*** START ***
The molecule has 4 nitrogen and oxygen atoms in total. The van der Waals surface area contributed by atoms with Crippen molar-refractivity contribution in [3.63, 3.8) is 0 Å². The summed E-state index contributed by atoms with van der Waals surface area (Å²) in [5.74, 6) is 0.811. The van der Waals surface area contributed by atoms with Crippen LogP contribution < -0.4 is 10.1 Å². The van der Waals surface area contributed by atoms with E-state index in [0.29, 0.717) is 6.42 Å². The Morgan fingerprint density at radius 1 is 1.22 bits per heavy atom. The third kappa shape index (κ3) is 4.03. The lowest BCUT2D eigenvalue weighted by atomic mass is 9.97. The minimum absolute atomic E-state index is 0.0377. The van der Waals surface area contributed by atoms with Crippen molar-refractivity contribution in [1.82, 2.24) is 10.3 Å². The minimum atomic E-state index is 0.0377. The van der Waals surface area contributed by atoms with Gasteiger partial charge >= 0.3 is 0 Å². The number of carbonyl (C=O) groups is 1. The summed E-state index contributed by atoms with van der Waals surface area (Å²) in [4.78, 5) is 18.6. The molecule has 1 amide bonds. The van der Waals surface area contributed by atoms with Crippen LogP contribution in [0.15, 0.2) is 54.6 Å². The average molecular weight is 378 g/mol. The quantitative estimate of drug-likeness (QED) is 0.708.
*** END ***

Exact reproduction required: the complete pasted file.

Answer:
The molecule has 4 nitrogen and oxygen atoms in total. The van der Waals surface area contributed by atoms with Crippen molar-refractivity contribution in [3.63, 3.8) is 0 Å². The summed E-state index contributed by atoms with van der Waals surface area (Å²) in [5.74, 6) is 0.811. The van der Waals surface area contributed by atoms with Crippen LogP contribution < -0.4 is 10.1 Å². The van der Waals surface area contributed by atoms with E-state index in [0.29, 0.717) is 6.42 Å². The Morgan fingerprint density at radius 1 is 1.22 bits per heavy atom. The third kappa shape index (κ3) is 4.03. The lowest BCUT2D eigenvalue weighted by atomic mass is 9.97. The minimum absolute atomic E-state index is 0.0377. The van der Waals surface area contributed by atoms with Crippen molar-refractivity contribution in [1.82, 2.24) is 10.3 Å². The minimum atomic E-state index is 0.0377. The van der Waals surface area contributed by atoms with Gasteiger partial charge >= 0.3 is 0 Å². The number of carbonyl (C=O) groups is 1. The summed E-state index contributed by atoms with van der Waals surface area (Å²) in [4.78, 5) is 18.6. The molecule has 1 amide bonds. The van der Waals surface area contributed by atoms with Crippen LogP contribution in [0.15, 0.2) is 54.6 Å². The average molecular weight is 378 g/mol. The quantitative estimate of drug-likeness (QED) is 0.708.